[This corrects the October 2001 WEO projections for Selected Asian Emerging Market Economies in the table. None of the numbers showing the latest projections has been changed.]
IMF Managing Director Horst Köhler made the following statement on the global economic situation at a press conference in Washington, D.C. on November 15, 2001:
Good morning, and thank you for coming. I would like to begin by saying that we are grateful to the government of Canada and the city of Ottawa for hosting the IMFC meeting, which had to be delayed following the tragic events of September 11. In my view, the most important message coming from Ottawa will be that the international community is coming together-the representatives of 183 member countries-to demonstrate common ground in dealing with the critical problems facing the world economy.
The IMFC Agenda
This will be a very focused meeting, concentrating on two topics. The first is the global economic situation in the aftermath of the terrorist attacks, and the response that is needed to restore growth and sustain the fight against poverty. The second topic will be the role of the IMF in combating money laundering and the financing of terrorism.
The Global Economic Situation and Policy Response
How do we see the situation in the global economy?
I have outlined the elements of that response in my October 5 statement on the global economy, which you will have seen.
We have to recognize that we face an extraordinary degree of uncertainty in the aftermath of the September 11 attacks. There is no real precedent for this situation, which makes forecasting based on previous experience look something like trying to read the tea leaves. The IMF staff, based on its analysis and extensive information from the various regions, has made an initial assessment. The outcome is that we have again had to revise our forecasts downward.
We can't exclude the possibility of a worse scenario. But we give this a much lower probability because there are a number of positive underlying factors, including the policy response that has already taken place and the effects of reforms that were introduced in the wake of the Asian crisis.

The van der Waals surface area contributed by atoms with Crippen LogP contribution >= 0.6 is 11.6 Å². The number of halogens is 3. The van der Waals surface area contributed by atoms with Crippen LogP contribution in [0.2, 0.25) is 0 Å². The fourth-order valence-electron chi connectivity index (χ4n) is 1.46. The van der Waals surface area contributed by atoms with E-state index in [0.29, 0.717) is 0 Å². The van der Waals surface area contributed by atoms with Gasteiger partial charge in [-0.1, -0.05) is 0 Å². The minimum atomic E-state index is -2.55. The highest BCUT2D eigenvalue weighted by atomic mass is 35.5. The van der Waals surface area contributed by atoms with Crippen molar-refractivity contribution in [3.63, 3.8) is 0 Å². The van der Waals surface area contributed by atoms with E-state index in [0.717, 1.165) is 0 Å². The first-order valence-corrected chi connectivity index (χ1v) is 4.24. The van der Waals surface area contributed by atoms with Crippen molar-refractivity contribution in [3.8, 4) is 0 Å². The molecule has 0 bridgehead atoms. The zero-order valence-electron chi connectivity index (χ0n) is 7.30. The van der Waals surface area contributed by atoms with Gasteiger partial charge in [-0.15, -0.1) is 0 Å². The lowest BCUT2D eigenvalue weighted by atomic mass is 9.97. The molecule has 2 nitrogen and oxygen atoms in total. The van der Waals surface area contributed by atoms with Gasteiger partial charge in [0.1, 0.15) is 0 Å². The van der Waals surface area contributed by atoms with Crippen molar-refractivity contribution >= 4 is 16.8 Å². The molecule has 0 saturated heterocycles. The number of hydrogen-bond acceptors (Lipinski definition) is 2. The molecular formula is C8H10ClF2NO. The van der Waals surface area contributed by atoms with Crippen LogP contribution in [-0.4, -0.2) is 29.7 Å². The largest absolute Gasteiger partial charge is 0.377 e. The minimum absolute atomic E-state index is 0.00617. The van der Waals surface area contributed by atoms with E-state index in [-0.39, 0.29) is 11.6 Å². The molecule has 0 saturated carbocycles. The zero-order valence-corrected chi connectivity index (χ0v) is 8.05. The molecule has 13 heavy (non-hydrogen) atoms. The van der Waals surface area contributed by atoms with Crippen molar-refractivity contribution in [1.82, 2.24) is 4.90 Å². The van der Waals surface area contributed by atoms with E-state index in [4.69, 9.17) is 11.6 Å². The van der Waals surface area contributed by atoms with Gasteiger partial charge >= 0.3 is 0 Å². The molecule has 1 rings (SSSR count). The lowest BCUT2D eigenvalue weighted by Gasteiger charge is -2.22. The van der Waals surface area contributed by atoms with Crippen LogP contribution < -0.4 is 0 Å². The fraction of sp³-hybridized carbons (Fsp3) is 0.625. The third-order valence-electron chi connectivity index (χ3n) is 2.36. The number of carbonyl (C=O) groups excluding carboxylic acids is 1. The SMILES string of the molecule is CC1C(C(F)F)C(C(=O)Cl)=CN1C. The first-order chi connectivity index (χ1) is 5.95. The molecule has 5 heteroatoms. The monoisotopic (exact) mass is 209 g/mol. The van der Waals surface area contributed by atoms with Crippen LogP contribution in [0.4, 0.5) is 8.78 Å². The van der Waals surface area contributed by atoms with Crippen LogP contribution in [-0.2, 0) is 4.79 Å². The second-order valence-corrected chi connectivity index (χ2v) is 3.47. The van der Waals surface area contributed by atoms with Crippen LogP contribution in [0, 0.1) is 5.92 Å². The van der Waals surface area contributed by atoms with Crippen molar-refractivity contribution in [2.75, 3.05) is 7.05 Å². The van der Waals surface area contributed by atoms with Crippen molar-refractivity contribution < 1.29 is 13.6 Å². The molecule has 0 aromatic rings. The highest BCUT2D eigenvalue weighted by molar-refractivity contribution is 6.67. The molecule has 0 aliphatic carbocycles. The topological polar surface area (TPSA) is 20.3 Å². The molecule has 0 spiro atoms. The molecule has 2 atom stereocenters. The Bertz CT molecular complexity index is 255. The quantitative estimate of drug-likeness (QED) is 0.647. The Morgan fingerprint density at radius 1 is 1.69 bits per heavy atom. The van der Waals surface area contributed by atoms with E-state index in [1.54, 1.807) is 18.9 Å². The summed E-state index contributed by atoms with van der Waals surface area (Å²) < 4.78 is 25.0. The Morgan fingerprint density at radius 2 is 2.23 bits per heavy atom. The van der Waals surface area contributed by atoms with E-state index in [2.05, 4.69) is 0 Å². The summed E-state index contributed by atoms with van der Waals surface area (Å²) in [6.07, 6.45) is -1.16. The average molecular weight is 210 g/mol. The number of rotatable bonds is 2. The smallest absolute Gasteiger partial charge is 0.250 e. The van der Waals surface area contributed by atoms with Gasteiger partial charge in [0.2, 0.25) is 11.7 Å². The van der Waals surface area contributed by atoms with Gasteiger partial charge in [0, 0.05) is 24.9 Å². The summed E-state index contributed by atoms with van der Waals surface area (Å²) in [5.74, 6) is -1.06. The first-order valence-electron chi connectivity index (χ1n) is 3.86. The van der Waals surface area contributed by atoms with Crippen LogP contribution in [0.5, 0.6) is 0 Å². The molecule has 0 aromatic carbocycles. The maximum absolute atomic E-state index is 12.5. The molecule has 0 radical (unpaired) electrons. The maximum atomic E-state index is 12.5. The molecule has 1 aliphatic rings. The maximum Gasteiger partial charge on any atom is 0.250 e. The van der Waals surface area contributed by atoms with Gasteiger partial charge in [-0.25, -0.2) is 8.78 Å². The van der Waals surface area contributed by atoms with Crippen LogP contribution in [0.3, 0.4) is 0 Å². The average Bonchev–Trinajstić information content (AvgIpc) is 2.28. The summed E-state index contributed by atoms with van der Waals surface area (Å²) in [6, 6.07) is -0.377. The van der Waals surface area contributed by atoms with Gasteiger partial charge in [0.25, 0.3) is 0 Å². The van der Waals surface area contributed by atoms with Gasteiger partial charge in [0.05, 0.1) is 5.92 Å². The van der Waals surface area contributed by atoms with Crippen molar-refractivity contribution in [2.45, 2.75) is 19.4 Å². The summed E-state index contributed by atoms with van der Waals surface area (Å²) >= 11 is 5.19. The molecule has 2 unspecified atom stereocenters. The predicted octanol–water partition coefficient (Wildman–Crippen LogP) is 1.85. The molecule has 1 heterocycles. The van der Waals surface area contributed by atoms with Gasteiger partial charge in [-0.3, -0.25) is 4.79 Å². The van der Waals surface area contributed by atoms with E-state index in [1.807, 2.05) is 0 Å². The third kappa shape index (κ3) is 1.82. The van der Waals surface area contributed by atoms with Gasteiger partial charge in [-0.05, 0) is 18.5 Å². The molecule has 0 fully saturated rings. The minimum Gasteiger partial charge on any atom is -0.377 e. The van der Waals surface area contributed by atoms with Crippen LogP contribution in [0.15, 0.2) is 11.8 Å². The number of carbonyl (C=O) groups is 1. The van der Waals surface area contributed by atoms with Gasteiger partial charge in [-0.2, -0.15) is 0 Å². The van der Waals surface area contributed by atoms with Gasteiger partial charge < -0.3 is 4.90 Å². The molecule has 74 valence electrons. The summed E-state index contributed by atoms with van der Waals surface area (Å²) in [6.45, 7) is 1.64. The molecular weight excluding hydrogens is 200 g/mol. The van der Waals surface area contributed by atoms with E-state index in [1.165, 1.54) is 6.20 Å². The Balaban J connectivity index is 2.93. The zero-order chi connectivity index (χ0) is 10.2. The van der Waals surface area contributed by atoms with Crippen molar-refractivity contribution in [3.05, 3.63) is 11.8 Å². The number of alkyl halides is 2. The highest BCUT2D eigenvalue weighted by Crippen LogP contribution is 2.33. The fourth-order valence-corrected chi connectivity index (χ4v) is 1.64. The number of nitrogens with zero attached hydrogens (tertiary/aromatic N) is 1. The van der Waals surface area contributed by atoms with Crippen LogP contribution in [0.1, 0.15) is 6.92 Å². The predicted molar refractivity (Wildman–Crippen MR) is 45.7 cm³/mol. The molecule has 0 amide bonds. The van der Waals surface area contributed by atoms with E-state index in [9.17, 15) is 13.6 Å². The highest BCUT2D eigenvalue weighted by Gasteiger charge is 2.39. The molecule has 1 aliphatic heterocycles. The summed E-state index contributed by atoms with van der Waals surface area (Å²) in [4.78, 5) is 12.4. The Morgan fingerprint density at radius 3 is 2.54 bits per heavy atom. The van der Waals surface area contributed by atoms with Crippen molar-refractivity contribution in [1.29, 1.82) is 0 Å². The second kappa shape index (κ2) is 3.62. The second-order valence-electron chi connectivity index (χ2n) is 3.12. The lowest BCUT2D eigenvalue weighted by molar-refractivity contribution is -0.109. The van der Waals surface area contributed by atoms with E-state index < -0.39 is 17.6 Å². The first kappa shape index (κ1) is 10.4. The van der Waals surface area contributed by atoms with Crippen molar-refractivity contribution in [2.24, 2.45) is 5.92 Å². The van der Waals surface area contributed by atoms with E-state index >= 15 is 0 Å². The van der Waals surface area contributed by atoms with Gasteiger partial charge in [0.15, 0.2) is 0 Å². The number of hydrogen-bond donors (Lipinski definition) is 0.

The advanced economies have a particular responsibility to ensure that their policies support an early return to sustainable growth in the world economy.
Many emerging markets and developing countries are under severe stress, but on the whole they are in a better position today to cope, as a result of reforms adopted in recent years. These include greater transparency, the implementation of standards and codes, fiscal consolidation, stronger foreign exchange reserve positions, and greater exchange rate flexibility. The reforms have also made the international financial system as a whole more resilient. It will be important for emerging markets and developing countries to stay the course of sound policies and structural reform, since markets will have little tolerance for weak fundamentals.
The IMF Stands Ready to Help Its Members
As I made clear in my October 5 statement, the IMF stands ready to help its member countries deal with the current situation—through our policy advice, technical assistance, and additional financing. In an extraordinary surveillance exercise, we have worked hard to get a good overview of the situation, and we can see from our detailed country-by-country analysis that there is a very differentiated picture. This means that we should be careful to avoid basing policies on blanket judgments.
The international community should not let the downturn in the global economy derail the efforts of low-income countries to reduce poverty. What is needed now is comprehensive support for sound, growth-oriented policies in low-income countries by the IFI's, Paris Club creditors, export credit agencies, and the donor community. Regarding the IFI's, I have been staying in regular contact with the heads of the World Bank and the regional development banks since September 11, to ensure that our actions are mutually reinforcing.
We can all be happy about the decision at the WTO meeting in Doha to start a new round of trade negotiations, which will provide a further boost to confidence and prospects for economic recovery. But I also want to be clear: it will be crucial to ensure that the words of the Doha Development Declaration are translated into concrete action to open up markets in areas of greatest importance to developing countries, such as agriculture and textiles, and to eliminate trade-distorting subsidies in the advanced countries.
Fighting Money Laundering and the Financing of Terrorism
Making globalization work for the benefit of all requires that we are also active in safeguarding the stability and integrity of the international financial system. And recent events have shown the need for stronger international cooperation to combat terrorism. For these reasons, the fight against money laundering and the financing of terrorism will rightly be the second topic on the IMFC's agenda.
Globalization and the FfD Conference
Finally, the global slowdown and the events of September 11 make it clearer than ever that we live in an interconnected world.
Initial Assessment of the Global Growth in the Aftermath of the September 11 Events
1 In addition to Japan, the contributors of loan resources for the PRGF are Belgium, China, Egypt, France, Germany, Italy, Netherlands, and Switzerland.
2 Hong Kong SAR, Indonesia, Korea, Malaysia, Philippines, Singapore, Taiwan Province of China, and Thailand.
IMF EXTERNAL RELATIONS DEPARTMENT